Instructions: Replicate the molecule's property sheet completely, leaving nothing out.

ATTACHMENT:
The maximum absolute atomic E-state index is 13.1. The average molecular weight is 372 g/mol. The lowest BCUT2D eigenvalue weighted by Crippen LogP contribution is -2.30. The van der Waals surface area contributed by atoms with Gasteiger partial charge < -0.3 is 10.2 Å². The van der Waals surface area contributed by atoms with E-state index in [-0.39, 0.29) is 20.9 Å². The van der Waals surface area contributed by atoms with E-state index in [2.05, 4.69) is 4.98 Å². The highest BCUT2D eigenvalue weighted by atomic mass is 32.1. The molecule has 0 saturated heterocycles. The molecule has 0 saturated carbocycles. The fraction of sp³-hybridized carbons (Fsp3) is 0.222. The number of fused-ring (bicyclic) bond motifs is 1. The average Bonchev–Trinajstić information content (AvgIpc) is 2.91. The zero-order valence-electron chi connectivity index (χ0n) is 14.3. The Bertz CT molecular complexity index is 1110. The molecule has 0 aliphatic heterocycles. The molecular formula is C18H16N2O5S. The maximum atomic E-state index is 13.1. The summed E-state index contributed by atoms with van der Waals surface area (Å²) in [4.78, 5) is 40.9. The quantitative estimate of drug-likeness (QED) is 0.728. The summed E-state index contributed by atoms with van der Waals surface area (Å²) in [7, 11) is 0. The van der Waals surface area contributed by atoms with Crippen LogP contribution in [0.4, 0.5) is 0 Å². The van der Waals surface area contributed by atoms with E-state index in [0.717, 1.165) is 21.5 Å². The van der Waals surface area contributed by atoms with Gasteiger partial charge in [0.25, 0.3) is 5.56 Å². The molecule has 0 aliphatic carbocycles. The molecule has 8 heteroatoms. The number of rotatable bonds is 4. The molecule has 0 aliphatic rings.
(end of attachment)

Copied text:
The maximum absolute atomic E-state index is 13.1. The average molecular weight is 372 g/mol. The lowest BCUT2D eigenvalue weighted by Crippen LogP contribution is -2.30. The van der Waals surface area contributed by atoms with Gasteiger partial charge < -0.3 is 10.2 Å². The van der Waals surface area contributed by atoms with E-state index in [-0.39, 0.29) is 20.9 Å². The van der Waals surface area contributed by atoms with E-state index in [2.05, 4.69) is 4.98 Å². The highest BCUT2D eigenvalue weighted by atomic mass is 32.1. The molecule has 0 saturated heterocycles. The molecule has 0 saturated carbocycles. The fraction of sp³-hybridized carbons (Fsp3) is 0.222. The number of fused-ring (bicyclic) bond motifs is 1. The average Bonchev–Trinajstić information content (AvgIpc) is 2.91. The zero-order valence-electron chi connectivity index (χ0n) is 14.3. The Bertz CT molecular complexity index is 1110. The molecule has 0 aliphatic heterocycles. The molecular formula is C18H16N2O5S. The maximum atomic E-state index is 13.1. The summed E-state index contributed by atoms with van der Waals surface area (Å²) in [4.78, 5) is 40.9. The quantitative estimate of drug-likeness (QED) is 0.728. The summed E-state index contributed by atoms with van der Waals surface area (Å²) in [7, 11) is 0. The van der Waals surface area contributed by atoms with Crippen LogP contribution in [0.4, 0.5) is 0 Å². The van der Waals surface area contributed by atoms with E-state index in [0.717, 1.165) is 21.5 Å². The van der Waals surface area contributed by atoms with Gasteiger partial charge in [0.25, 0.3) is 5.56 Å². The molecule has 0 aliphatic carbocycles. The molecule has 8 heteroatoms. The number of rotatable bonds is 4. The molecule has 0 aliphatic rings.